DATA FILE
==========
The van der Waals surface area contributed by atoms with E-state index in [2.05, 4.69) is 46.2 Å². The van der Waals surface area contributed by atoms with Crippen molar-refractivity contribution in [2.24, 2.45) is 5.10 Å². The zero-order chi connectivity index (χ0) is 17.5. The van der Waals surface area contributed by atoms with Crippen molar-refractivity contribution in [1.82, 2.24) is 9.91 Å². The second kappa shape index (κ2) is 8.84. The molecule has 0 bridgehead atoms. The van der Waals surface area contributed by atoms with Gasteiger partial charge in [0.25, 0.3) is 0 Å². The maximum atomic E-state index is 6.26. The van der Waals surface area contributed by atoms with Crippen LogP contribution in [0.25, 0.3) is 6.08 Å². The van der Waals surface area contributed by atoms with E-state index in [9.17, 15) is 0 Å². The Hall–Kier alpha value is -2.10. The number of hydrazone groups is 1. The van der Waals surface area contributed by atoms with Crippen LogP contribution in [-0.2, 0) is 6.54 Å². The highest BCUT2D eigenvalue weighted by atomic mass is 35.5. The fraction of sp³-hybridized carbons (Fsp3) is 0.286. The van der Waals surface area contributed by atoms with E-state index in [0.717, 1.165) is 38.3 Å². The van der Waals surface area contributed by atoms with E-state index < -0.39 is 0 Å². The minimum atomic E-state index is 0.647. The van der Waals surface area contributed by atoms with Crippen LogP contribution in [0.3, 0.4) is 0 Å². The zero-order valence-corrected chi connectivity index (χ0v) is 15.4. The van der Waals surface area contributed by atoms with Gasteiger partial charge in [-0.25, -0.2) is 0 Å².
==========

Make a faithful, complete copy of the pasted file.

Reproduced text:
The van der Waals surface area contributed by atoms with E-state index in [2.05, 4.69) is 46.2 Å². The van der Waals surface area contributed by atoms with Crippen molar-refractivity contribution in [2.24, 2.45) is 5.10 Å². The zero-order chi connectivity index (χ0) is 17.5. The van der Waals surface area contributed by atoms with Crippen molar-refractivity contribution in [1.82, 2.24) is 9.91 Å². The second kappa shape index (κ2) is 8.84. The molecule has 0 bridgehead atoms. The van der Waals surface area contributed by atoms with Gasteiger partial charge in [0.25, 0.3) is 0 Å². The maximum atomic E-state index is 6.26. The van der Waals surface area contributed by atoms with Crippen LogP contribution in [0.25, 0.3) is 6.08 Å². The van der Waals surface area contributed by atoms with E-state index in [9.17, 15) is 0 Å². The Hall–Kier alpha value is -2.10. The number of hydrazone groups is 1. The van der Waals surface area contributed by atoms with Crippen LogP contribution in [-0.2, 0) is 6.54 Å². The highest BCUT2D eigenvalue weighted by atomic mass is 35.5. The fraction of sp³-hybridized carbons (Fsp3) is 0.286. The van der Waals surface area contributed by atoms with E-state index in [0.717, 1.165) is 38.3 Å². The van der Waals surface area contributed by atoms with E-state index < -0.39 is 0 Å². The minimum atomic E-state index is 0.647. The van der Waals surface area contributed by atoms with Crippen LogP contribution in [0.3, 0.4) is 0 Å². The zero-order valence-corrected chi connectivity index (χ0v) is 15.4. The van der Waals surface area contributed by atoms with Gasteiger partial charge in [-0.25, -0.2) is 0 Å².